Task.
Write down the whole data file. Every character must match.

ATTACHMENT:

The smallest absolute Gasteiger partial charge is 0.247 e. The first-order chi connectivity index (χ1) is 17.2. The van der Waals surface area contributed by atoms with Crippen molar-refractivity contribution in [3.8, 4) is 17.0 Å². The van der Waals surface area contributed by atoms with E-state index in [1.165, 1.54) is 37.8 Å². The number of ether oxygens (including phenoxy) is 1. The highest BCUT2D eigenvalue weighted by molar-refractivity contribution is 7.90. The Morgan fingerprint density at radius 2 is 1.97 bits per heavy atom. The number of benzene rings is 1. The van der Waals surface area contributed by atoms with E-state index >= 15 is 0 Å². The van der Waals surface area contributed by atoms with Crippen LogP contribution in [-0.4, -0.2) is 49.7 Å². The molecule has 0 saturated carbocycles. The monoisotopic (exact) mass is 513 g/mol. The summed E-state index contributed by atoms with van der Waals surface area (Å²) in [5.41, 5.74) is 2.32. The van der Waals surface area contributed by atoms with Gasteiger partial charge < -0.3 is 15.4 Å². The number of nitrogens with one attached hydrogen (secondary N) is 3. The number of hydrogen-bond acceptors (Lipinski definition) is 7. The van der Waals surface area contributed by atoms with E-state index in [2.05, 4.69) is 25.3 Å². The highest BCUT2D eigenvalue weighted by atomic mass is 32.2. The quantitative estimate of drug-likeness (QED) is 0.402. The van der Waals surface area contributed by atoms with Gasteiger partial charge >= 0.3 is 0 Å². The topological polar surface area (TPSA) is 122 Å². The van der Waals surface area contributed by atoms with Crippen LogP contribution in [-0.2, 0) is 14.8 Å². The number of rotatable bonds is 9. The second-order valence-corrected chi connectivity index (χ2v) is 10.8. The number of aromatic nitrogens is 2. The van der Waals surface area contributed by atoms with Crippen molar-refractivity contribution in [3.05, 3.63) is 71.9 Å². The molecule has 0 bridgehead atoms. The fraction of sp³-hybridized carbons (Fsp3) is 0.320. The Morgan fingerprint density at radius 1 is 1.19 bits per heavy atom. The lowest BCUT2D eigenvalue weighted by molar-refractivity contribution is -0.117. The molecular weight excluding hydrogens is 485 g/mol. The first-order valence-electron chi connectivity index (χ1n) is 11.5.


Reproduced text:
The smallest absolute Gasteiger partial charge is 0.247 e. The first-order chi connectivity index (χ1) is 17.2. The van der Waals surface area contributed by atoms with Crippen molar-refractivity contribution in [3.8, 4) is 17.0 Å². The van der Waals surface area contributed by atoms with E-state index in [1.165, 1.54) is 37.8 Å². The number of ether oxygens (including phenoxy) is 1. The highest BCUT2D eigenvalue weighted by molar-refractivity contribution is 7.90. The Morgan fingerprint density at radius 2 is 1.97 bits per heavy atom. The number of benzene rings is 1. The van der Waals surface area contributed by atoms with E-state index >= 15 is 0 Å². The van der Waals surface area contributed by atoms with Crippen LogP contribution in [-0.4, -0.2) is 49.7 Å². The molecule has 0 saturated carbocycles. The monoisotopic (exact) mass is 513 g/mol. The summed E-state index contributed by atoms with van der Waals surface area (Å²) in [5.41, 5.74) is 2.32. The van der Waals surface area contributed by atoms with Gasteiger partial charge < -0.3 is 15.4 Å². The number of nitrogens with one attached hydrogen (secondary N) is 3. The number of hydrogen-bond acceptors (Lipinski definition) is 7. The van der Waals surface area contributed by atoms with E-state index in [2.05, 4.69) is 25.3 Å². The highest BCUT2D eigenvalue weighted by atomic mass is 32.2. The quantitative estimate of drug-likeness (QED) is 0.402. The van der Waals surface area contributed by atoms with Gasteiger partial charge >= 0.3 is 0 Å². The topological polar surface area (TPSA) is 122 Å². The van der Waals surface area contributed by atoms with Crippen LogP contribution in [-0.2, 0) is 14.8 Å². The number of rotatable bonds is 9. The second-order valence-corrected chi connectivity index (χ2v) is 10.8. The number of aromatic nitrogens is 2. The van der Waals surface area contributed by atoms with Crippen molar-refractivity contribution in [3.05, 3.63) is 71.9 Å². The molecule has 0 bridgehead atoms. The fraction of sp³-hybridized carbons (Fsp3) is 0.320. The Morgan fingerprint density at radius 1 is 1.19 bits per heavy atom. The lowest BCUT2D eigenvalue weighted by molar-refractivity contribution is -0.117. The molecular weight excluding hydrogens is 485 g/mol. The first-order valence-electron chi connectivity index (χ1n) is 11.5.